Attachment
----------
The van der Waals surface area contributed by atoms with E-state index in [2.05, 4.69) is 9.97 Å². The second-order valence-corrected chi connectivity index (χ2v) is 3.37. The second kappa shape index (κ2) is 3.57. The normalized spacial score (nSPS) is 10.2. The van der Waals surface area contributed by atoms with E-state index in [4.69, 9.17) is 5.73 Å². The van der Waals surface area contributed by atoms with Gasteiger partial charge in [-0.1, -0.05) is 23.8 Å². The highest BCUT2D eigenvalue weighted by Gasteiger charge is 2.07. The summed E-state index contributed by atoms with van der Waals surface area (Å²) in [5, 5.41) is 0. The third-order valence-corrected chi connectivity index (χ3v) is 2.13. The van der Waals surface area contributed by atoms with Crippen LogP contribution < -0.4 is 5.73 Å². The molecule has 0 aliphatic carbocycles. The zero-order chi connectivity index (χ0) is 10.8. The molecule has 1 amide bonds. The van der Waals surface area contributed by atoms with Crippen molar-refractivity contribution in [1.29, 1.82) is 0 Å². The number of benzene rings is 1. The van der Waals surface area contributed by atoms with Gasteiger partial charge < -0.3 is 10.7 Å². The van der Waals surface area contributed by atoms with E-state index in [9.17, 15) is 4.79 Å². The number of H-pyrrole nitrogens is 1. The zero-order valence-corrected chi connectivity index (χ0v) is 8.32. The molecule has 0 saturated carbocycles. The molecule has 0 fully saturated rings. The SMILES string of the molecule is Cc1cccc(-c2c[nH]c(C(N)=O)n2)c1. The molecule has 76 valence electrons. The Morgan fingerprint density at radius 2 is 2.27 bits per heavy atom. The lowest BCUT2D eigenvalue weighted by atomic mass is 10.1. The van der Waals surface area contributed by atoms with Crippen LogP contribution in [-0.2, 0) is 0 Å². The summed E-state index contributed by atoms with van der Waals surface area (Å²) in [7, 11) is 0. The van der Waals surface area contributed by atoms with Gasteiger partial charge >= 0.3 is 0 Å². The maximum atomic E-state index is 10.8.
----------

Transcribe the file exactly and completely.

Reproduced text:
The van der Waals surface area contributed by atoms with E-state index in [2.05, 4.69) is 9.97 Å². The second-order valence-corrected chi connectivity index (χ2v) is 3.37. The second kappa shape index (κ2) is 3.57. The normalized spacial score (nSPS) is 10.2. The van der Waals surface area contributed by atoms with E-state index in [4.69, 9.17) is 5.73 Å². The van der Waals surface area contributed by atoms with Gasteiger partial charge in [-0.1, -0.05) is 23.8 Å². The highest BCUT2D eigenvalue weighted by Gasteiger charge is 2.07. The summed E-state index contributed by atoms with van der Waals surface area (Å²) in [5, 5.41) is 0. The third-order valence-corrected chi connectivity index (χ3v) is 2.13. The van der Waals surface area contributed by atoms with Crippen LogP contribution < -0.4 is 5.73 Å². The molecule has 0 aliphatic carbocycles. The zero-order chi connectivity index (χ0) is 10.8. The molecule has 1 amide bonds. The van der Waals surface area contributed by atoms with Crippen molar-refractivity contribution in [1.29, 1.82) is 0 Å². The number of benzene rings is 1. The van der Waals surface area contributed by atoms with Gasteiger partial charge < -0.3 is 10.7 Å². The van der Waals surface area contributed by atoms with E-state index in [9.17, 15) is 4.79 Å². The number of H-pyrrole nitrogens is 1. The zero-order valence-corrected chi connectivity index (χ0v) is 8.32. The molecule has 0 saturated carbocycles. The molecule has 0 fully saturated rings. The SMILES string of the molecule is Cc1cccc(-c2c[nH]c(C(N)=O)n2)c1. The molecule has 76 valence electrons. The Morgan fingerprint density at radius 2 is 2.27 bits per heavy atom. The lowest BCUT2D eigenvalue weighted by atomic mass is 10.1. The van der Waals surface area contributed by atoms with Crippen LogP contribution in [-0.2, 0) is 0 Å². The summed E-state index contributed by atoms with van der Waals surface area (Å²) in [7, 11) is 0. The van der Waals surface area contributed by atoms with Gasteiger partial charge >= 0.3 is 0 Å². The maximum atomic E-state index is 10.8.